It is important to note that at the time appellant was stopped, the act of public urination—by itself—did not constitute the crime of disorderly conduct, see ante at 15, n. 11, which is the only justification proffered by the government for the officer's suspicion of criminal conduct. It was not until the disorderly conduct statute was amended in 2011, that public urination was statutorily identified as an act of “disorderly conduct.” In order for public urination to constitute disorderly conduct under the law that existed at the time appellant was stopped, he had to be posing some actual or potential threat to public order. Compare Scott v. District of Columbia, 184 A.2d 849, 851 (D.C.1962) (disorderly conduct by protestors who refused to move from a public sidewalk directly in front of entrance to White House); Rockwell v. District of Columbia, 172 A.2d 549, 551–52 (D.C.1961) (leader of the American Nazi Party properly arrested for disorderly conduct after racist speeches caused rioting and fighting between his followers and spectators), with In re W.H.L., 743 A.2d 1226, 1229 (D.C.2000) (no disorderly conduct where defendant's obscene comments and insults were directed solely at police officer and did not urge bystanders to commit violent acts).

Under the “disorderly conduct” statute then in existence, appellant would not have been committing a crime had he, in fact, urinated on the wall in the alley as the officer suspected. Our “public-urination-as-disorderly-conduct” case law has shied away from a categorical conclusion that any urination in public spaces constitutes disorderly conduct. Rather, we have required, as the previous version of the statute provided, that in order for the conduct to be deemed a crime, there must be some member of the public who would be sufficiently provoked by the defendant's conduct to engage in a breach of the peace. Scott v. United States, 878 A.2d 486, 488 (D.C.2005) (“The officer saw Scott urinate on the front bumper of a van parked in a gas station parking lot and could have considered such conduct to be an act sufficiently annoying and offensive to others that it might occasion a breach of the peace .” (emphasis added) (internal quotation marks and citation omitted)); see also United States v. Williams, 754 F.2d 1001, 1002 (D.C.Cir.1985) (“We think it self-evident that fixing one's pants over a puddle of urine in the hallway of a partially occupied building at 7 p.m. is an act sufficiently annoying and offensive to others that it might occasion a breach of the peace.” (emphasis added)).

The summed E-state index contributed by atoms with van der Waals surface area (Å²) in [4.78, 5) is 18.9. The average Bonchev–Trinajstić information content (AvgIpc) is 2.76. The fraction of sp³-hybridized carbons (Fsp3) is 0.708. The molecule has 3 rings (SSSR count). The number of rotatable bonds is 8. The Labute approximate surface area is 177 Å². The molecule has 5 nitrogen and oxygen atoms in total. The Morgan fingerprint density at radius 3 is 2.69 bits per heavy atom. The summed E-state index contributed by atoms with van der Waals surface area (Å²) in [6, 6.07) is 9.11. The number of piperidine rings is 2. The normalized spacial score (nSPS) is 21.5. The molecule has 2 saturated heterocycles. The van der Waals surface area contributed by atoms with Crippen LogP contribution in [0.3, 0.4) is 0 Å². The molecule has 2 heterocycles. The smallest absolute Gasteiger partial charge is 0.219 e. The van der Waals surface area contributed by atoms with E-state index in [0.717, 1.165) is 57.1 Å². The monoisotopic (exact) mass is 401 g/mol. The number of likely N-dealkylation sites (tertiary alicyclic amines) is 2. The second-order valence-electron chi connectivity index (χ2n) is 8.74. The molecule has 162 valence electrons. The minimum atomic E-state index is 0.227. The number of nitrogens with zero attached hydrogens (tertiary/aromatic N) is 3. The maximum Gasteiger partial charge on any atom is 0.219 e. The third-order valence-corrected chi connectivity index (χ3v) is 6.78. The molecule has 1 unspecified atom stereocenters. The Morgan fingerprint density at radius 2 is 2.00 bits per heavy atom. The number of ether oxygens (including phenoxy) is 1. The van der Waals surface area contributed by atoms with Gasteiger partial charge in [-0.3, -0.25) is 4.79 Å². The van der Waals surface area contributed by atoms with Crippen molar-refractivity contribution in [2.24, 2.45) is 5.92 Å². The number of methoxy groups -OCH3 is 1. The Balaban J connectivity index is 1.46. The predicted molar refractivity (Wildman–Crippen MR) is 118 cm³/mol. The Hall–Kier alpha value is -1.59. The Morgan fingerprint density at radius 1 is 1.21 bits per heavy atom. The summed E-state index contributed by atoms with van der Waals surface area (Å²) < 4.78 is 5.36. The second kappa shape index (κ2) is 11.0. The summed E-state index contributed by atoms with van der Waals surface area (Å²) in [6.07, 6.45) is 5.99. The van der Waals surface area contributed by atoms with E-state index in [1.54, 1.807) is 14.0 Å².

The record in this case does not reveal an “other” who might have been so annoyed and offended by appellant's conduct that it would have or could have “destroy[ed] or menac[ed] public order and tranquility.” Cantwell v. Connecticut, 310 U.S. 296, 308, 60 S.Ct. 900, 84 L.Ed. 1213 (1940) (defining “breach of the peace”); cf. Shepard v. District of Columbia, 929 A.2d 417, 418 (D.C.2007) (reversing disorderly conduct conviction where defendant's “cursing and screaming” was not “likely to produce violence on the part of others” (internal citations and quotation marks omitted)). According to Officer Lally, the only other civilian present on the scene had exited or was leaving the alley (was “coming out of the alley”) as appellant entered it. Otherwise, according to Lally, there was “nothing” in that area, “no businesses or residences” on the “dead-end” alley, just “a park that's closed after dark.” And, at 7:45 p.m. in late November, it was dark outside. In short, appellant's suspected act of urination would have taken place in almost complete seclusion,1 and in an area where others were unlikely to encounter him standing over an upsetting “puddle of urine” near their threshold. Williams, 754 F.2d at 1002. As a result, I see no objective basis from which the officer reasonably could have thought that a breach of the peace was likely to be occasioned by appellant's conduct. See also Martinez v. District of Columbia, 987 A.2d 1199, 1201 n. 3 (D.C.2010) (suggesting government's case had failed to identify an offended member of the public).

To be sure, cases on urination as disorderly conduct also evince a concern for the potential reaction of the owner (or lessors) of the property being urinated on, even if not present at the time. See Scott, 878 A.2d at 488 (holding that, in addition to disorderly conduct, defendant could have been arrested for “defacing private property in violation of D.C.Code § 22–3312.01”); Williams, 754 F.2d at 1001–02 (repeatedly mentioning that the apartment building in question was “partially occupied”). But even assuming that the “others” mentioned in the statute could be extended to include those who, at some point after the fact, encounter the results of public urination and are consequently offended to the point of posing a menace to public order and tranquility, the facts in this case contain no more than a hypothetical possibility that such a person might exist.